Without sufficient GPS signal availability in the SSV, such improved products would simply not be available. GOES data users include everyone in the Western Hemisphere as they are directly impacted by weather and natural catastrophic events. Societal benefits derived from GOES-R, as enabled by GPS, will include lives saved, property protected, and aircraft optimally routed. Scientists expect that reliable extended forecasting will stretch from three to five days now to five to seven days with GOES-R data, enabled by the nearly-continuous availability of GPS at GEO.
Another example of the capabilities that the GPS provides to space users in HEO is NASA’s Magnetospheric Multi-Scale (MMS) mission. MMS, launched in March 2015, is a formation flyer consisting of four GPS-equipped spacecraft operating in a highly eccentric orbit to measure the properties and effects of space weather. MMS’s Navigator GPS receiver has enabled onboard (autonomous) navigation well beyond GPS altitude, and its measurements have greatly improved our understanding of GPS performance in the HEO environment well beyond GEO. MMS effortlessly tracks 8 to 12 GPS signals in an orbit with an apogee at 70,000 kilometers, or approximately double the altitude of GEO, the formal boundary of SSV coverage. Thus, MMS has demonstrated GPS satellites’ full capacity to support space users.
Flight data shows that the signal availability provided by a minimal 27–space vehicle GPS constellation while using the full aggregate signal is 100 percent for ≥ 1 signal(s), and 98 percent for ≥ 4 signals as reported in the presentation by F. H. Bauer, “GNSS Space Service Volume and Space User Data Update” at the 15th meeting of the GNSS Provider’s Forum during the 10th meeting of the ICG (ICG-10) in November 2015. (See Addition Resources section near the end of this article for a full citation.)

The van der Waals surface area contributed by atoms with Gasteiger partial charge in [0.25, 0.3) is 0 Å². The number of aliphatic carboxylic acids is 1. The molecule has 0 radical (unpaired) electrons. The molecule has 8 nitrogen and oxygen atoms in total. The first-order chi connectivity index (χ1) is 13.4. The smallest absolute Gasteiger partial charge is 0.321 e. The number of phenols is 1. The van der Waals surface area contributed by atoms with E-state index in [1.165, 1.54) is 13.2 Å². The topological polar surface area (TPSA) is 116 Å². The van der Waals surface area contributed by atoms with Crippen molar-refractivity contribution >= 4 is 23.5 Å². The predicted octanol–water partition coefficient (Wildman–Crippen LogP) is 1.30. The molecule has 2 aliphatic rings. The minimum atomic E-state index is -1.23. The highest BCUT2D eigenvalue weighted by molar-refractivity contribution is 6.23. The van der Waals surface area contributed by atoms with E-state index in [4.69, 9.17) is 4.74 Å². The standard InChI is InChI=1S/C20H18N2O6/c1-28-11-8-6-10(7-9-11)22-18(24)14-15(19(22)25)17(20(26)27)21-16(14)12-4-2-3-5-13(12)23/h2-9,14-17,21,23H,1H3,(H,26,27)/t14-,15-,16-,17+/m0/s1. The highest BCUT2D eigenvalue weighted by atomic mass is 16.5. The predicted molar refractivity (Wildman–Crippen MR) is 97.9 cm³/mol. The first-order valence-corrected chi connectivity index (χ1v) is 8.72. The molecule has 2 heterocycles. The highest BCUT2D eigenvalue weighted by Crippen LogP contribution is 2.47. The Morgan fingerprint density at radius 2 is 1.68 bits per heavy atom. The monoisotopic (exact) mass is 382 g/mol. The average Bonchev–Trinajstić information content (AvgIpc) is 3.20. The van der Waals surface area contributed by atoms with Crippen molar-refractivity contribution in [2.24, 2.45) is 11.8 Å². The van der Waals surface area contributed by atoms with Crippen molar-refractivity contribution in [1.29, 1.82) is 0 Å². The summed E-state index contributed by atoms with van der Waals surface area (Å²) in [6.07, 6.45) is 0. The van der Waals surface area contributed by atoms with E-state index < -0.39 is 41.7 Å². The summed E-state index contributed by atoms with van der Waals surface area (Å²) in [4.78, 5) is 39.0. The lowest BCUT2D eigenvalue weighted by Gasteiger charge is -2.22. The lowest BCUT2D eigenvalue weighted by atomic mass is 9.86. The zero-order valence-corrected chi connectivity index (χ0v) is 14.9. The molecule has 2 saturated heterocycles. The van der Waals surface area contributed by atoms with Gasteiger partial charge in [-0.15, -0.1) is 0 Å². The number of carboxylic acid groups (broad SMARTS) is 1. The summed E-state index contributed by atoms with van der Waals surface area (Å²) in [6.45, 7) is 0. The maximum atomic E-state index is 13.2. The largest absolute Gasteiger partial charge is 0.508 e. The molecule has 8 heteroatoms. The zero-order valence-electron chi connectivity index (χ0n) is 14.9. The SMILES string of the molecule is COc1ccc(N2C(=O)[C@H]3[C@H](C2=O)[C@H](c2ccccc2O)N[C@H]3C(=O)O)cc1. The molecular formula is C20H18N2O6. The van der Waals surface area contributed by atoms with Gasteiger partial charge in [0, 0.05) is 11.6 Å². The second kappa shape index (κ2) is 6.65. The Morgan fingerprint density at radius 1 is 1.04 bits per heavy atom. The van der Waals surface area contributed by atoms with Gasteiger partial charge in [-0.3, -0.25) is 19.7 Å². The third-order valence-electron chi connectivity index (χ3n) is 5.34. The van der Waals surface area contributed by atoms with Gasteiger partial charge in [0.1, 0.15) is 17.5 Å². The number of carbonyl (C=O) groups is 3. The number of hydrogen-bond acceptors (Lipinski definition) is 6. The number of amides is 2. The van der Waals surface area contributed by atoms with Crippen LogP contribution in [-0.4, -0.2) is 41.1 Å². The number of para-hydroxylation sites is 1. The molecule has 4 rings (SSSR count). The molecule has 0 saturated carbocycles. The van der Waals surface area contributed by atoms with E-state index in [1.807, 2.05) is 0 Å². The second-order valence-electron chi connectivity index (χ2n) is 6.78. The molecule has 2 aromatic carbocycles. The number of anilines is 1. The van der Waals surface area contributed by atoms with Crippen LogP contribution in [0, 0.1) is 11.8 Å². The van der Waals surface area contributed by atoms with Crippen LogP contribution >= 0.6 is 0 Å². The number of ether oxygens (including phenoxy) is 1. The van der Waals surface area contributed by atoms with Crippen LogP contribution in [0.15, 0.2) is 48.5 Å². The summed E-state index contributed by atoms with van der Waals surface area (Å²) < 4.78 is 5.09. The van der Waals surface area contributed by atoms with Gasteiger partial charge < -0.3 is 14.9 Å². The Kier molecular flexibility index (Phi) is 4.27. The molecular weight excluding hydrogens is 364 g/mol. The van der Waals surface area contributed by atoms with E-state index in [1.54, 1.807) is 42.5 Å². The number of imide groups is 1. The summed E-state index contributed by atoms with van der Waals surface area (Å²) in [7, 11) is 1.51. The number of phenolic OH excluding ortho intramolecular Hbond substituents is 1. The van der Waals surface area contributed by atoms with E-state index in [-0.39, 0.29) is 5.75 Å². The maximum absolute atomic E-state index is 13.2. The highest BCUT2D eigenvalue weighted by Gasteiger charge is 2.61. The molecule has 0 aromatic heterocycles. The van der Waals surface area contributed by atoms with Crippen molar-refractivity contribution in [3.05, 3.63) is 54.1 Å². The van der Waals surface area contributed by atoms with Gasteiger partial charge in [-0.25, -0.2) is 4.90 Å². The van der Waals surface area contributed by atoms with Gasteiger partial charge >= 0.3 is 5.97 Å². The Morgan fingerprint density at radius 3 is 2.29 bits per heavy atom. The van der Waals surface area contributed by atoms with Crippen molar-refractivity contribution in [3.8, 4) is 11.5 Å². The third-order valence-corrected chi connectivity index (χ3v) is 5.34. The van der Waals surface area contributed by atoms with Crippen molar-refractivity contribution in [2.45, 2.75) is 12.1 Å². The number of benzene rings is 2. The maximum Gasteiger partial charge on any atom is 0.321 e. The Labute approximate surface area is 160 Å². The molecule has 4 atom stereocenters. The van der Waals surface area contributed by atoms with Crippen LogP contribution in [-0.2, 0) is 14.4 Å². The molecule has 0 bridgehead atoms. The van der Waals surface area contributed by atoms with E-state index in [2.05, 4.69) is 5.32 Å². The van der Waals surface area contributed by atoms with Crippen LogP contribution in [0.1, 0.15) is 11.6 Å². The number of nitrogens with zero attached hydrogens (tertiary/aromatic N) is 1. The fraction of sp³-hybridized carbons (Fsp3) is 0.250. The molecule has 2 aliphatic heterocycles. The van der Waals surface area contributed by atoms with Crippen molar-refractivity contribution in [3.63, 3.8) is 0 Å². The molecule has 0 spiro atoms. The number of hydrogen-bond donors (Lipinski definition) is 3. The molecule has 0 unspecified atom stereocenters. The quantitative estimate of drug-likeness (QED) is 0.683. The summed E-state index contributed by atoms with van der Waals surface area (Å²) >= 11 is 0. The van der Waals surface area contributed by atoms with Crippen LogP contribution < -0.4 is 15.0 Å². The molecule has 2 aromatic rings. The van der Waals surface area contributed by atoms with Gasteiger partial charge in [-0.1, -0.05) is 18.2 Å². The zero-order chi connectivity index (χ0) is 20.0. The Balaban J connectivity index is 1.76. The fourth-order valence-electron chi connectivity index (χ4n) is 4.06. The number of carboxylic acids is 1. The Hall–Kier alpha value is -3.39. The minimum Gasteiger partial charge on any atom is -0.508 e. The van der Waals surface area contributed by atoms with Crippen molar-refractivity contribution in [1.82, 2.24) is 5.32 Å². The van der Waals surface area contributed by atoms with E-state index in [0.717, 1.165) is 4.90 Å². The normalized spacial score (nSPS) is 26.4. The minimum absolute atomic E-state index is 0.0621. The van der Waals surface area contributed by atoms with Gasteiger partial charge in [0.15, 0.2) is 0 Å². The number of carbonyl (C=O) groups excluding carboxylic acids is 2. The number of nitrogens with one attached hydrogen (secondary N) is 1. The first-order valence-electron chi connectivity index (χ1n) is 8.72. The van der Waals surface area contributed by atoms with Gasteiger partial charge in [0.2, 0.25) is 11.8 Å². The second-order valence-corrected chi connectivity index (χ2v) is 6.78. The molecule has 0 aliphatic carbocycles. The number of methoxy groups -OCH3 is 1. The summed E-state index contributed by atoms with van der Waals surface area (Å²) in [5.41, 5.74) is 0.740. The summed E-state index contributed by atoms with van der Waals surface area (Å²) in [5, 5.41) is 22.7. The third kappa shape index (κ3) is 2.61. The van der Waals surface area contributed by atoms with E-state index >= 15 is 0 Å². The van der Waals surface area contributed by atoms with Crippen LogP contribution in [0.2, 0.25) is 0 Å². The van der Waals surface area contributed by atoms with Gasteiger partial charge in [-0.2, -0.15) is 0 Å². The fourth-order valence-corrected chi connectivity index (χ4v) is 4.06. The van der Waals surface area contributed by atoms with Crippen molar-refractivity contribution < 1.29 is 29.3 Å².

Additional data and analyses of the GPS SSV, comparing predicted and measured performance, are described in other papers listed in the Additional Resources section as well. NASA has proposed an update to the GPS SSV specification to capture the needs of the emerging GPS SSV user base and to more accurately reflect the signal capabilities provided to high-altitude space users.
Other space missions in HEO/GEO that benefit from GPS/GNSS services range from science to space operations: space weather and heliospheric science, solar occultation, astrophysics, launch vehicle upper stages and interplanetary departure/return, space situational awareness, satellite servicing; formation flying, and optimizing GEO belt spacing for commercial spacecraft, i.e., higher precision station keeping that translates into enabling more spacecraft platforms to operate within the GEO belt. Thus, GPS truly becomes the cornerstone of an advanced space enterprise that is affordable and accessible to all, of great importance to the emerging commercial space sector in the United States.
Interoperable GNSS SSV through Multilateral Engagement at the ICG
The ICG consists of a Providers Forum and plenary supported by four working groups (WGs), namely: Global and Regional Navigation Satellite Systems, Signals and Services (WG-S, formerly WG-A for Radio Frequency Compatibility and Interoperability); Enhancement of Performance of GNSS Services (WG-B); Information Dissemination and Capacity Building (WG-C); and Reference Frames, Timing and Applications (WG-D). Most of the technical work to develop an interoperable Multi-GNSS Space Service Volume is done within ICG WG-B, which is then adopted by all attendees through ICG Plenary Joint Statements at the end of their work sessions. Work is conducted throughout the year in preparation for the annual meetings, usually held in November or December. (See ICG website)